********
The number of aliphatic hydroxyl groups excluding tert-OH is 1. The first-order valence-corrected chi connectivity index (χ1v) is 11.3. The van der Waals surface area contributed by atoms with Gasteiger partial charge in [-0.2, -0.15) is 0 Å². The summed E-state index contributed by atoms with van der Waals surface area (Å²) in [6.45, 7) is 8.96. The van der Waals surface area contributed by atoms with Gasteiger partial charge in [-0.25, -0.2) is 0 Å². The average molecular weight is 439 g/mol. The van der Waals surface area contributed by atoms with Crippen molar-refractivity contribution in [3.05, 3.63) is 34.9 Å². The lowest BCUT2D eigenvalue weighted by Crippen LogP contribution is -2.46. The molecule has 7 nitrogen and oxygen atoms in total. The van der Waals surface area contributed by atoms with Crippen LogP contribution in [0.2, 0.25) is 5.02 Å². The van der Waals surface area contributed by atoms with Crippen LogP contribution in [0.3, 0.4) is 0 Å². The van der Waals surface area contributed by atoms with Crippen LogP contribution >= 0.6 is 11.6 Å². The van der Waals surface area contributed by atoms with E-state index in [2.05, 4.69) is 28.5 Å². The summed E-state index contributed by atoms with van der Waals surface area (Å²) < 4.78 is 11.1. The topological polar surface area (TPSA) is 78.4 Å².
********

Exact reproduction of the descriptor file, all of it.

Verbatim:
The number of aliphatic hydroxyl groups excluding tert-OH is 1. The first-order valence-corrected chi connectivity index (χ1v) is 11.3. The van der Waals surface area contributed by atoms with Gasteiger partial charge in [-0.2, -0.15) is 0 Å². The summed E-state index contributed by atoms with van der Waals surface area (Å²) in [6.45, 7) is 8.96. The van der Waals surface area contributed by atoms with Gasteiger partial charge in [-0.25, -0.2) is 0 Å². The average molecular weight is 439 g/mol. The van der Waals surface area contributed by atoms with Crippen molar-refractivity contribution in [3.05, 3.63) is 34.9 Å². The lowest BCUT2D eigenvalue weighted by Crippen LogP contribution is -2.46. The molecule has 7 nitrogen and oxygen atoms in total. The van der Waals surface area contributed by atoms with Crippen LogP contribution in [0.2, 0.25) is 5.02 Å². The van der Waals surface area contributed by atoms with Crippen LogP contribution in [0.3, 0.4) is 0 Å². The van der Waals surface area contributed by atoms with Crippen LogP contribution >= 0.6 is 11.6 Å². The van der Waals surface area contributed by atoms with E-state index in [2.05, 4.69) is 28.5 Å². The summed E-state index contributed by atoms with van der Waals surface area (Å²) < 4.78 is 11.1. The topological polar surface area (TPSA) is 78.4 Å².